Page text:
SHOULD THE POPE BE FREE TO ‘SACK’ BISHOPS? SCOTT P RICHERT REFLECTS ON CALLS FOR A MORE POWERFUL PAPACY P12
Authorities in China tighten grip on bishops
BY ANNA ARCO
RELATIONS between China and the Vatican are in danger of disintegrating after authorities forced bishops loyal to the Pope to attend a meeting of the state-run Church.
Dozens of Chinese bishops were taken to Beijing against their will to take part in the National Congress of Chinese Catholic Representatives to vote for new leaders of the Chinese Patriotic Catholic Association and the Council of Chinese Bishops.
The latter group acts as China’s bishops’ conference but is state-imposed and is not in full communion with the Church. Pope Benedict XVI has said both groups have a purpose which is “incompatible with Catholic doctrine”.
China’s National Congress of Catholics has not met for four years because of opposition from bishops obedient to the Holy See.
Although some bishops went willingly to the meeting, which took place at the beginning of the week, AsiaNews, a news agency which has sources on the ground, reported that others suffered from forceful abductions. A number of bishops have also disappeared to avoid arrest and forcible transfer to the event.
Bishop Feng Xinmao of Hengshui, a city in the province of Hebei, was taken by a group of about 100 police officers and state agents who fought against priests and faithful who were trying to free him. The bishop, who had been held in isolation for some days previously, was rescued from police custody by the faithful before being re-arrested and taken to Beijing on Monday after a siege which lasted several hours.
Another bishop from the same region, Bishop Li Lianghui Cangzhou, has gone into hiding to avoid attending the Beijing meeting. The police threatened his diocese, saying that it would hunt the bishop “like a dangerous criminal” if he refused to give himself up.
During the Beijing meeting this week state-backed bishops were expected to vote on the national president of the Patriotic Association as well as the president of the official bishops’ conference. The assembly represents the “sovereign body” of the official Church, in which bishops are only a minority among lay people and government officials who make ecclesial decisions. Elections are rigged and participants in the conference are told what to do and who to vote for in advance by the Patriotic Association assembly chairman Liu Bainian.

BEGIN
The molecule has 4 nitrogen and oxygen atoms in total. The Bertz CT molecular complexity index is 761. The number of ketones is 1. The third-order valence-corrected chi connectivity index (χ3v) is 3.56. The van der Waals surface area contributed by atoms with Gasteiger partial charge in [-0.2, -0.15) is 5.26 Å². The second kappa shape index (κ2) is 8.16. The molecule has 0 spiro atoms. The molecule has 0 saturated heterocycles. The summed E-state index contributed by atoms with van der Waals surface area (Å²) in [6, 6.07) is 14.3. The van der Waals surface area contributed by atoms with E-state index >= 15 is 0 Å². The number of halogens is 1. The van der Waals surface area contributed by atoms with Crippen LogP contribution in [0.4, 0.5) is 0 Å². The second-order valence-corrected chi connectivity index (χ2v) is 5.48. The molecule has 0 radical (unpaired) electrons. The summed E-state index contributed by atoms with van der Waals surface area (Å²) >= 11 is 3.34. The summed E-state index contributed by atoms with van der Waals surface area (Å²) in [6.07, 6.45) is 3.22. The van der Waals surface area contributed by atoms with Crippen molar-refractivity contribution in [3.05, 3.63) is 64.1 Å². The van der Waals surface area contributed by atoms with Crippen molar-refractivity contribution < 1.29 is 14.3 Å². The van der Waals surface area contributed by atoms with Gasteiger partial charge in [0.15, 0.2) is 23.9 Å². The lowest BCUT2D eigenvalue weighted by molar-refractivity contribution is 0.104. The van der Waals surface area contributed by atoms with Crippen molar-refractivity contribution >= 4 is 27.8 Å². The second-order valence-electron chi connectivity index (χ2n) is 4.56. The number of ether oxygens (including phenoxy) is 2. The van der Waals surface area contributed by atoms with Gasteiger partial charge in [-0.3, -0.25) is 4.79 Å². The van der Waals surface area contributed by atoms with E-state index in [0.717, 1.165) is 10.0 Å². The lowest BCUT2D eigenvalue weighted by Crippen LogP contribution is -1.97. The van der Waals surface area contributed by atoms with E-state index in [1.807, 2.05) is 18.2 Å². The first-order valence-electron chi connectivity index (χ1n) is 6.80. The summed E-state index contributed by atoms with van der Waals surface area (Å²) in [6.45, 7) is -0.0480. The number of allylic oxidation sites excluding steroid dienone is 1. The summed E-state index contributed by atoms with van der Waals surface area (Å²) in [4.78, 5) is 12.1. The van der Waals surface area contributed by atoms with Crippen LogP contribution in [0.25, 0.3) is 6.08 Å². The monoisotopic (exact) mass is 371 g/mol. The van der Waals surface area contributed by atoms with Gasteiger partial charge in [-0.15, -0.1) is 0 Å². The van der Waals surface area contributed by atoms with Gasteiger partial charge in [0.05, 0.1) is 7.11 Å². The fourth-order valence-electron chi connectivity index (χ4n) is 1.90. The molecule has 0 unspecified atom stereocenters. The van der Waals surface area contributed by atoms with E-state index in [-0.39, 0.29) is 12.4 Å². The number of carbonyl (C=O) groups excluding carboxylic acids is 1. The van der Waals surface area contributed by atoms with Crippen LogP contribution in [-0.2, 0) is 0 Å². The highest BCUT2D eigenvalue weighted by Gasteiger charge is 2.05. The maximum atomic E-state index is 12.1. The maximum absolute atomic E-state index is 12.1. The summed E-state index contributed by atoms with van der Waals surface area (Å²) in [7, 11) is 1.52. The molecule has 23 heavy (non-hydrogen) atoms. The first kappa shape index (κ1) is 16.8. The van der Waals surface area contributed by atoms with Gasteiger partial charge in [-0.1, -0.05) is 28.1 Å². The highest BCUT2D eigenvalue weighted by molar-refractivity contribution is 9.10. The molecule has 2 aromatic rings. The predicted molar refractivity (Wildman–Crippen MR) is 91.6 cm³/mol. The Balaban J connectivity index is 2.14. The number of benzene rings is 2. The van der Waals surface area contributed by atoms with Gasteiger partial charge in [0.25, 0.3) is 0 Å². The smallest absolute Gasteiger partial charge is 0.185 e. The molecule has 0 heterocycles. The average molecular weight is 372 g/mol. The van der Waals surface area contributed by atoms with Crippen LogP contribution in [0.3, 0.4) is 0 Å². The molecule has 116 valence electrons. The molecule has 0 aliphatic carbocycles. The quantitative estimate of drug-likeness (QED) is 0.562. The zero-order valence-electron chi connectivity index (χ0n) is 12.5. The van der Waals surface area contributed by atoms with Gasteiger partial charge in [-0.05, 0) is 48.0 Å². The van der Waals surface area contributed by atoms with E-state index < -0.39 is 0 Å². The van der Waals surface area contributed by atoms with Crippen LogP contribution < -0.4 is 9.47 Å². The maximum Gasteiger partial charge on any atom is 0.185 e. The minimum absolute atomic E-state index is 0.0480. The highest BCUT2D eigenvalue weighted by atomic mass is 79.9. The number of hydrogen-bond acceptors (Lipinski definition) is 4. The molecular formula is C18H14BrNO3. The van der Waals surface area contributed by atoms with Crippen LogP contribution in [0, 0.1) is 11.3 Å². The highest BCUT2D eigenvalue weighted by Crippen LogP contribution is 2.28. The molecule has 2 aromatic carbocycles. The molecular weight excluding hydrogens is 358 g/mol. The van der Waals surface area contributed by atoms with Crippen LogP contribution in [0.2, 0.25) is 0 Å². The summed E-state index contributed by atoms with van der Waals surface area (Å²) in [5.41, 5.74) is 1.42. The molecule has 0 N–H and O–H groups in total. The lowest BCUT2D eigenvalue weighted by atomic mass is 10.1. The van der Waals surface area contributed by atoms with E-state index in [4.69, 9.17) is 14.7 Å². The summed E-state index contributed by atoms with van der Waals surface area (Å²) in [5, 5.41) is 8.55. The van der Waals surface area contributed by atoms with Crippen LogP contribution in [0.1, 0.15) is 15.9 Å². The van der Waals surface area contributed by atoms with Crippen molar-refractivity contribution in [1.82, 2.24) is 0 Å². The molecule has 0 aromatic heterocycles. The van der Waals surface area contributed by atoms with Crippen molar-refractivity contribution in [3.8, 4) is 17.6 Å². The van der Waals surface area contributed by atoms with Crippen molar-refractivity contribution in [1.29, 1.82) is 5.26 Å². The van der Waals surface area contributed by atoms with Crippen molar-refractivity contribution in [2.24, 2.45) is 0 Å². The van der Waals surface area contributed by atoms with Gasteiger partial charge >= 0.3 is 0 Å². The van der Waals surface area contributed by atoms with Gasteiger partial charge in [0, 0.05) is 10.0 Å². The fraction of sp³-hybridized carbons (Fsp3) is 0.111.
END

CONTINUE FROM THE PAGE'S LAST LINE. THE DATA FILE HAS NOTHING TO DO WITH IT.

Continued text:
The action by the authorities came just days after Pope Benedict called for prayers for the Church in China, saying Chinese Catholics were “going through a particularly difficult time”.
He said: “We ask the Blessed Virgin Mary, Help of Christians, to sustain all the Chinese bishops. We also entrust to the Virgin Mary all the Catholics of that beloved country, that, through her intercession, they may be able to live an authentic Christian life in communion with the universal church, contributing in this way also to the harmony and common good of their noble people.”
Relations between the underground Church and the official church appeared to be improving until the end of last month when the state church went ahead with installing Fr Joseph Guo Jincai as Bishop of Chengde, also in Hebei province. Eight loyal bishops were forced to attend the ceremony while the Vatican condemned the action, saying that it constituted a “a painful wound upon ecclesial communion and a grave violation of Catholic discipline”. It was the first unsanctioned ordination since 2006 and represents a breach in ongoing negotiations in the uneasy relationship between the Vatican and the Communist regime.
Pope Benedict, in a 2007 letter to Chinese Catholics, indicated a willingness to negotiate with the state.
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December 10 2010 £1.20 (Republic of Ireland €1.70)
Pope Benedict XVI meets an unnamed Iraqi Christian who was treated in Rome for injuries sustained in a terrorist siege of a Baghdad cathedral Photo: CNS
Pope meets survivors of Baghdad massacre
BY STAFF REPORTER
POPE BENEDICT XVI has met two dozen Iraqis who were injured when their cathedral in Baghdad was attacked in October.
The Italian foreign ministry arranged for 26 injured Iraqis, including three children, and 21 accompanying family members to fly to Rome. The injured were treated at the Gemelli Hospital and their family members were housed in apartments belonging to the Catholic University of the Sacred Heart, which operates the hospital.
Nicola Cerbino, hospital spokesman, said that only two of the injured were still hospitalised,
but they were well enough to travel with their family members to the Vatican for the brief audience with the Pope.
The entire Iraqi group – close to 50 people – will remain guests of the university until mid-December, Mr Cerbino said. After that, the Italian foreign minister will help them return home or settle elsewhere.
Fifty-eight people died in the attack on the Syrian Catholic church in Baghdad on October 31 after military officials tried to end a terrorist siege of the church.
Meanwhile, the killings of Christians continues in Iraq; where Islamists linked to alQaeda have threatened to annihilate them. An elderly Christian couple were killed in their home on Sunday night in Baghdad, the latest in a string of attacks.